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Opinion: Advent means waiting, suffering with hope

Missy Enaje reflects on how the Christmas season invites us to joy in the face of suffering and the yet-to-be-fulfilled promises of God.

"Holy Family II" (Janet McKenzie)

A running daily joke I had with a former intern was that we would both listen to the biography of the “Saint of the Day” according to the Catholic calendar, always anticipating whether the saint died through an unimaginable form of torture or rather a peaceful death.

It turns out that the cycle of pain and suffering was inevitable. We would rejoice on the rare occasions when a saint or Blessed did in fact die of old age, or without some form of hierarch-ordered violence.

But what message best resonates with us as a Church during a time when we are bombarded with so many messages of the so-called Prosperity Gospel, which wants us to think that life is only good when we have comfort and a surplus of material things equated with “blessings”?

God asks us to depend on him, like the Gospel of Matthew says, because he will provide us with food and drink the same way he provides for every other living thing on earth—which, unlike us, doesn't burn the midnight oil trying to meet a deadline or answer another email.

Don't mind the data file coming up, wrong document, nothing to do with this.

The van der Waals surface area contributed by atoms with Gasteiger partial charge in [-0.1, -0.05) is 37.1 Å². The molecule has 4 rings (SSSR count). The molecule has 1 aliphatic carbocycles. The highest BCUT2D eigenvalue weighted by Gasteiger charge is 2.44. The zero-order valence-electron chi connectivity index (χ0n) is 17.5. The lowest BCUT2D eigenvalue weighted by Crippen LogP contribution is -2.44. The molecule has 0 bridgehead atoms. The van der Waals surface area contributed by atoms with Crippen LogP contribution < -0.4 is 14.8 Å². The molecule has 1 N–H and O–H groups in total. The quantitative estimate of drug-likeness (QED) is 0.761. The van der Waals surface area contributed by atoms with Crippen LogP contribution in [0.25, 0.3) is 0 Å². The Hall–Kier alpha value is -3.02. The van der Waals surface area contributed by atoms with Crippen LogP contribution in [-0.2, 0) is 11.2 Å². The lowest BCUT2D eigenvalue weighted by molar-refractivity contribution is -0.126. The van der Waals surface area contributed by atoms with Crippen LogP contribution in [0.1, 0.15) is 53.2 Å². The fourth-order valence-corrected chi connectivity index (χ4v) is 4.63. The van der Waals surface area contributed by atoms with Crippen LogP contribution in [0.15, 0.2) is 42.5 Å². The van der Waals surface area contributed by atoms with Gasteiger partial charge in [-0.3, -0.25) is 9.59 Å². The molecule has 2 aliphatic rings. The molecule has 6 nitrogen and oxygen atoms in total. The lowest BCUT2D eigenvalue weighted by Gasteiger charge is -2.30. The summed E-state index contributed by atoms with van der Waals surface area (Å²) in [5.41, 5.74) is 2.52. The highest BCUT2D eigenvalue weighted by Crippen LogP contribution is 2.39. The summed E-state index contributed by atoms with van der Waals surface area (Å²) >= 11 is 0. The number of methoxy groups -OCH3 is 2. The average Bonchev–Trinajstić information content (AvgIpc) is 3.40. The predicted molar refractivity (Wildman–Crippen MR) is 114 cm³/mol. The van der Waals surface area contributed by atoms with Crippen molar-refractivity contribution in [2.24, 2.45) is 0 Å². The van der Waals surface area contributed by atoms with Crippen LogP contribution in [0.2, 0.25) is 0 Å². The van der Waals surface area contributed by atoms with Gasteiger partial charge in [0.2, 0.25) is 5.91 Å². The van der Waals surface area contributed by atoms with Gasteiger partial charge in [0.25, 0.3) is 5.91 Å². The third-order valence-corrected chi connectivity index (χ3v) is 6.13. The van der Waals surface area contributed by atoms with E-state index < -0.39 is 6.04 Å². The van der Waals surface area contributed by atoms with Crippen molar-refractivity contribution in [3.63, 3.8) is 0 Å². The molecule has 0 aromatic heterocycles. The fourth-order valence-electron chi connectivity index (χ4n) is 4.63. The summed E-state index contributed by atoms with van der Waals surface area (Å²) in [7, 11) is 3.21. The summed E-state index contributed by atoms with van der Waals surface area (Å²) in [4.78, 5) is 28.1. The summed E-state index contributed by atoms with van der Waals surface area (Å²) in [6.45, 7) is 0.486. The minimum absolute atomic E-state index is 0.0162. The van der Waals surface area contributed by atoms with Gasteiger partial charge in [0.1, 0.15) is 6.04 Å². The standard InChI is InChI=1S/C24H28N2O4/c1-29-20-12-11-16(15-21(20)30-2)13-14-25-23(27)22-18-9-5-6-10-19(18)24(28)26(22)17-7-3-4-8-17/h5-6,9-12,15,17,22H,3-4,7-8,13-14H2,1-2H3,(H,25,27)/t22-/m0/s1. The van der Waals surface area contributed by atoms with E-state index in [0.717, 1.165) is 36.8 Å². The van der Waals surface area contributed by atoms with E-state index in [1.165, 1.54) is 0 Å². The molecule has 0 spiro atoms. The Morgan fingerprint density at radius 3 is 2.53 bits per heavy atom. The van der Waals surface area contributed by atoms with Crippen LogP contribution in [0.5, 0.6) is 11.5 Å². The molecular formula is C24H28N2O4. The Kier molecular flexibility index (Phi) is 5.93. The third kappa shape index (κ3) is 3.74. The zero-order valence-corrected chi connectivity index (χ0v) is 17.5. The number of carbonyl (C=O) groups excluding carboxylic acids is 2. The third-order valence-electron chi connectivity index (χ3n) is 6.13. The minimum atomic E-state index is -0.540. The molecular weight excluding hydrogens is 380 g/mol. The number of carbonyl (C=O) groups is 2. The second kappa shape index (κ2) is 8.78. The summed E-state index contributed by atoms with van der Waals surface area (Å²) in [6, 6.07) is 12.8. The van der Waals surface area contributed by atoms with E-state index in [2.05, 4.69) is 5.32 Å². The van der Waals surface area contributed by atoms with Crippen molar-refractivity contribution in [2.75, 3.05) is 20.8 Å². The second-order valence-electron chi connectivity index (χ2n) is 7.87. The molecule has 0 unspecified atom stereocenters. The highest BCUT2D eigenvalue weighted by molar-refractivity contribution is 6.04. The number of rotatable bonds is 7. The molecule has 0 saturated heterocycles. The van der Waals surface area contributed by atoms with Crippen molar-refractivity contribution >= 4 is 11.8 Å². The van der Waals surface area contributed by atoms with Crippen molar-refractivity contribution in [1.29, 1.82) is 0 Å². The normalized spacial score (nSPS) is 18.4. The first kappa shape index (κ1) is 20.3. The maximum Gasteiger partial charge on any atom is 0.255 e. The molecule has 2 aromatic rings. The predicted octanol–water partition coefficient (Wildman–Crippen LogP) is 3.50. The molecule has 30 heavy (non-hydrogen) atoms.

God wants to remind us: “Are you not more important?”

In so doing, he provides.

This Advent season, we are asked to wait for Emmanuel. Wait for him while we wait for peace, mercy, and justice to be the ringing truth in our country. Wait for him while we weep for the lives of children lost to the glorification of guns. Wait for him while we wait for the canonization of the six African-American saints. Wait for him while migrants and refugees flee.

Wait for him because he joins us in our suffering so that we will never be alone. Suffering seems to be a theme since the beginning of the Church, tried and testified through the lives of the saints. O come, O come, Emmanuel.

We wait for the day Love rules the land and until then, we must never lose infinite hope in the moment the Word became flesh—even as we accept the finite disappointments this life brings.


Missy Enaje is a digital/newspaper reporter and youth editor based in Brooklyn, New York. She has filed international stories covering World Youth Day, the Steubenville Conferences, and the Vicariate of Black Catholic Concerns Ambassadors in Puerto Rico.


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